It Ain't No Repeated Addition (This one's from a real live mathematician.)

We also watched some of Education Unboxed's videos. Education Unboxed is another awesome resource that I'll be visiting and revisiting. It's done by a homeschooling mom who started with Miquan, and has continued to collect teaching materials for doing math in that style, and made videos to share what she's learned. They're pretty cool. For instance, after watching this, Hero wants to build a pyramid with our rods tomorrow.

Cuisenaire Rods - Playing With Square Numbers from Education Unboxed on Vimeo.

And this one, also from Unboxed, is how I'll probably do multiplication with him the next time we play with that.

Introducing Multiplication and Division Concepts from Education Unboxed on Vimeo.

Though it may be a bit before we do that. He's enjoying doing "tricky math" which is 2 and 3 digit addition. He thinks giving me huge numbers, so I have to use our 1000 cube to answer his questions is pretty awesome. And he's getting pretty good with the addition, including carrying, though he hasn't seen it written out yet. We'll do that part soon.

Another thing I want to hit at some point with him, probably several points, is mental math. Only, I suck at mental math. Turns out, there are strategies for doing the stuff, and this post has a bunch of them.

Aaand, this one is not math, directly, but still related. It's a fun game to play with kids: How To Train Your Robot. Looks pretty awesome.

Oh, and those fractals he wants to know about? Turns out they're some kind of geometric shape. Like rectangles and pentagons, only different. And this site is for teaching kids about them. I'll definitely be going back there to check that out.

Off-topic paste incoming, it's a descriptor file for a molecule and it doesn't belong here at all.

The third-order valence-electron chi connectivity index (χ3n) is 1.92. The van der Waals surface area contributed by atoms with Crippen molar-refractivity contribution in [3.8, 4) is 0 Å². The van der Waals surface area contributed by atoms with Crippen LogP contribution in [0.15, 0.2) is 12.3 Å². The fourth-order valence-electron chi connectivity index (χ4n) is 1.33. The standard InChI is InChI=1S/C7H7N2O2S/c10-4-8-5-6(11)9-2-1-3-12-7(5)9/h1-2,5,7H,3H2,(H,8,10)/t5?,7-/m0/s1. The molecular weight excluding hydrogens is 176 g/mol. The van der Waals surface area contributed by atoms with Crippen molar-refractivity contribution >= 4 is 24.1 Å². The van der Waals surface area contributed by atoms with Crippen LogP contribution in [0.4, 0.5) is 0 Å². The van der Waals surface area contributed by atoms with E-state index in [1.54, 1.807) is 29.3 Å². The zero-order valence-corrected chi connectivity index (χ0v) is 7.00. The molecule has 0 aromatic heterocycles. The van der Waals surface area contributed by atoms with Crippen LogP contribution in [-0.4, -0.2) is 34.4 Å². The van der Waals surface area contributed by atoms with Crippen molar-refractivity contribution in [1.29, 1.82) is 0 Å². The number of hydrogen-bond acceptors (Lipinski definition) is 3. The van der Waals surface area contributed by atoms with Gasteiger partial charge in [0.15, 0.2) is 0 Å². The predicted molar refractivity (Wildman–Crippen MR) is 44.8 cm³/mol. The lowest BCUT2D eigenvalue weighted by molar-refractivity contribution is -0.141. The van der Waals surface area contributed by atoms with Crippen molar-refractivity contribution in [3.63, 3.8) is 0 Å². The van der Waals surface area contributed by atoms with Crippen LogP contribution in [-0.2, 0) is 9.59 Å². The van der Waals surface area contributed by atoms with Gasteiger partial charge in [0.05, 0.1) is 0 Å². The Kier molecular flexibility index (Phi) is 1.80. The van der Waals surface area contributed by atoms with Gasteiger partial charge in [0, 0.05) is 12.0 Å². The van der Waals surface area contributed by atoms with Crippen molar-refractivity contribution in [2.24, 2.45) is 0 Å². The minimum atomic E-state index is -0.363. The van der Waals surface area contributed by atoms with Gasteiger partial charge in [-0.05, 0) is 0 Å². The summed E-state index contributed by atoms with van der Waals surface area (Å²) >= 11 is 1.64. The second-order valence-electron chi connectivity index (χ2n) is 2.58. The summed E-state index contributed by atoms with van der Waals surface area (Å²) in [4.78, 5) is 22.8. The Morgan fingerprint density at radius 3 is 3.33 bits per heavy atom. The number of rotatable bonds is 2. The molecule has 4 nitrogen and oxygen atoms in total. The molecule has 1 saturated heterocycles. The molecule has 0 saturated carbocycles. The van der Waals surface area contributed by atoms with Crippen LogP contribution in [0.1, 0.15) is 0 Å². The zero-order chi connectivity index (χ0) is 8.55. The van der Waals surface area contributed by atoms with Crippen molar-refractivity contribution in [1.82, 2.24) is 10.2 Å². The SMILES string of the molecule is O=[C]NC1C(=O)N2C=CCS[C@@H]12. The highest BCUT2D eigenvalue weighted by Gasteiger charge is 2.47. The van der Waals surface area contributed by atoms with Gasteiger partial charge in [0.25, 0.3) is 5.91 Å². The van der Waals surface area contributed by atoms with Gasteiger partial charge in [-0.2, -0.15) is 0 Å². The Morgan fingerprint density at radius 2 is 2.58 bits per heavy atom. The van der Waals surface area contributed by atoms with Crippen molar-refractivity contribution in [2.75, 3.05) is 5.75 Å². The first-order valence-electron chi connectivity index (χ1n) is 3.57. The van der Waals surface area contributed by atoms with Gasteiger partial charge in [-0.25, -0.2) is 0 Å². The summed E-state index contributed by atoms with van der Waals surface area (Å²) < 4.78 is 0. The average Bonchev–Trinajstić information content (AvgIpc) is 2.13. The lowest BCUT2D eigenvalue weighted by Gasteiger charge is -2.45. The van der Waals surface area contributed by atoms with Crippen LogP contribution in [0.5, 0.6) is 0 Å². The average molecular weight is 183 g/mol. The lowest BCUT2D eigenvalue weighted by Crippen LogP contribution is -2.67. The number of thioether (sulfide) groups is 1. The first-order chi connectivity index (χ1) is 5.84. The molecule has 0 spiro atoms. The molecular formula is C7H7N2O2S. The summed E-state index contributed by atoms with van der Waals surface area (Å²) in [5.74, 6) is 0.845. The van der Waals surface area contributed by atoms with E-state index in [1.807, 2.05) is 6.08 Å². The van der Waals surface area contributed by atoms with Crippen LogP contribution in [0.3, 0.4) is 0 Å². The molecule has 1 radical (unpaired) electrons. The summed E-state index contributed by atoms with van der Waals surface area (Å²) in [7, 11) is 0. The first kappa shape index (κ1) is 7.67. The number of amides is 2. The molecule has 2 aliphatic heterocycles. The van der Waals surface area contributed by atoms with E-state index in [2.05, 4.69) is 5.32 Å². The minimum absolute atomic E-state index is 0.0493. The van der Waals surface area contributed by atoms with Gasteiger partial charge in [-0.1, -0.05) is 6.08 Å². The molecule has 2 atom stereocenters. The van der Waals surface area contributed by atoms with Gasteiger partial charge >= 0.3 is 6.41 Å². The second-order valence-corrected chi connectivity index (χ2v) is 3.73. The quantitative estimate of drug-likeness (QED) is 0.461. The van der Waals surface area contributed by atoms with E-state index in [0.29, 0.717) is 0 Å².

17 July 2012

Money Games

I realized that Monkey is still a bit weak on money. Rather weak, in fact. We've done it before, but it's been quite some time and so we're practicing place value with coins this week. I got the rods out and made a "key" for him, so if he forgets he can look and see: a penny =1, a nickle=5, dimes=10, and quarters=25. I think I'm going to get some rubber bands out next time to bundle the rods into units of 25, rather than just individual rods adding up to 25. And then, although it's hard to see the movie I made, I also mirror what he's doing with coins in the rods. It seemed to work out pretty well.

09 July 2012

On Learning to Count

Introducing Teen Numbers with Cuisenaire Rods from Education Unboxed on Vimeo.

We didn't use rods or Miquon when I was teaching Monkey how to count; I didn't know about them yet. But I love the way it's done  in this video (And what a cool table! How cool that the little girl gets to look at her exciting new discovery from all those angles!) One thing that I noticed as I was watching this clip is how nicely the Mom waits. I don't think I was that good at waiting through the faces and sillies that go with teaching a precocious child. I do think that my little Dragon will be ready for this sort of work early - he loves to "use" the rods while Monkey's working, and will often pile them up and then tell me "Eighteen!" Don't ask my why he loves that number; I have no idea. I must remember to keep my trap shut enough to let him actually figure it out, like this mom did. Hats off to her!